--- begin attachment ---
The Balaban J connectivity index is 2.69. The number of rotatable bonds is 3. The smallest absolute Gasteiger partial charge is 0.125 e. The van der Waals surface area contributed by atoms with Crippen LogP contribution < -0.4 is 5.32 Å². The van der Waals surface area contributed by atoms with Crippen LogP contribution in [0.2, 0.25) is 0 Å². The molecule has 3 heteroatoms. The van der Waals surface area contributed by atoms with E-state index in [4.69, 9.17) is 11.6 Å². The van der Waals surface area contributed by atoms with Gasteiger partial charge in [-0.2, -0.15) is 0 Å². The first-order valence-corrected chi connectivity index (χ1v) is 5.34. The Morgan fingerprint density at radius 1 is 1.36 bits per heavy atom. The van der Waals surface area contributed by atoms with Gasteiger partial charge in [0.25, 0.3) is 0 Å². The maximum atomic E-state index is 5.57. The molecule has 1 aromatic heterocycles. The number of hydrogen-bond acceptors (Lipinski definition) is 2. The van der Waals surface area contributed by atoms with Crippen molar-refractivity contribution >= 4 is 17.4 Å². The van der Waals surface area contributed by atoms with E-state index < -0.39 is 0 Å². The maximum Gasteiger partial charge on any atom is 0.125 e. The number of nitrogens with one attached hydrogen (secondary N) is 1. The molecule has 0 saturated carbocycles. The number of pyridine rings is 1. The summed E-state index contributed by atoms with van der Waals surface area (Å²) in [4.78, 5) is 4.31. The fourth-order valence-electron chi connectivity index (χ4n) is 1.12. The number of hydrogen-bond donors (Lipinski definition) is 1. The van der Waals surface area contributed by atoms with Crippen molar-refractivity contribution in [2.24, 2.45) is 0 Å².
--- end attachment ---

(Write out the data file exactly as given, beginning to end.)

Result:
The Balaban J connectivity index is 2.69. The number of rotatable bonds is 3. The smallest absolute Gasteiger partial charge is 0.125 e. The van der Waals surface area contributed by atoms with Crippen LogP contribution < -0.4 is 5.32 Å². The van der Waals surface area contributed by atoms with Crippen LogP contribution in [0.2, 0.25) is 0 Å². The molecule has 3 heteroatoms. The van der Waals surface area contributed by atoms with E-state index in [4.69, 9.17) is 11.6 Å². The van der Waals surface area contributed by atoms with Gasteiger partial charge in [-0.2, -0.15) is 0 Å². The first-order valence-corrected chi connectivity index (χ1v) is 5.34. The Morgan fingerprint density at radius 1 is 1.36 bits per heavy atom. The van der Waals surface area contributed by atoms with Gasteiger partial charge in [0.25, 0.3) is 0 Å². The maximum atomic E-state index is 5.57. The molecule has 1 aromatic heterocycles. The number of hydrogen-bond acceptors (Lipinski definition) is 2. The van der Waals surface area contributed by atoms with Crippen molar-refractivity contribution >= 4 is 17.4 Å². The van der Waals surface area contributed by atoms with E-state index < -0.39 is 0 Å². The maximum Gasteiger partial charge on any atom is 0.125 e. The number of nitrogens with one attached hydrogen (secondary N) is 1. The molecule has 0 saturated carbocycles. The number of pyridine rings is 1. The summed E-state index contributed by atoms with van der Waals surface area (Å²) in [4.78, 5) is 4.31. The fourth-order valence-electron chi connectivity index (χ4n) is 1.12. The number of hydrogen-bond donors (Lipinski definition) is 1. The van der Waals surface area contributed by atoms with Crippen molar-refractivity contribution in [2.24, 2.45) is 0 Å².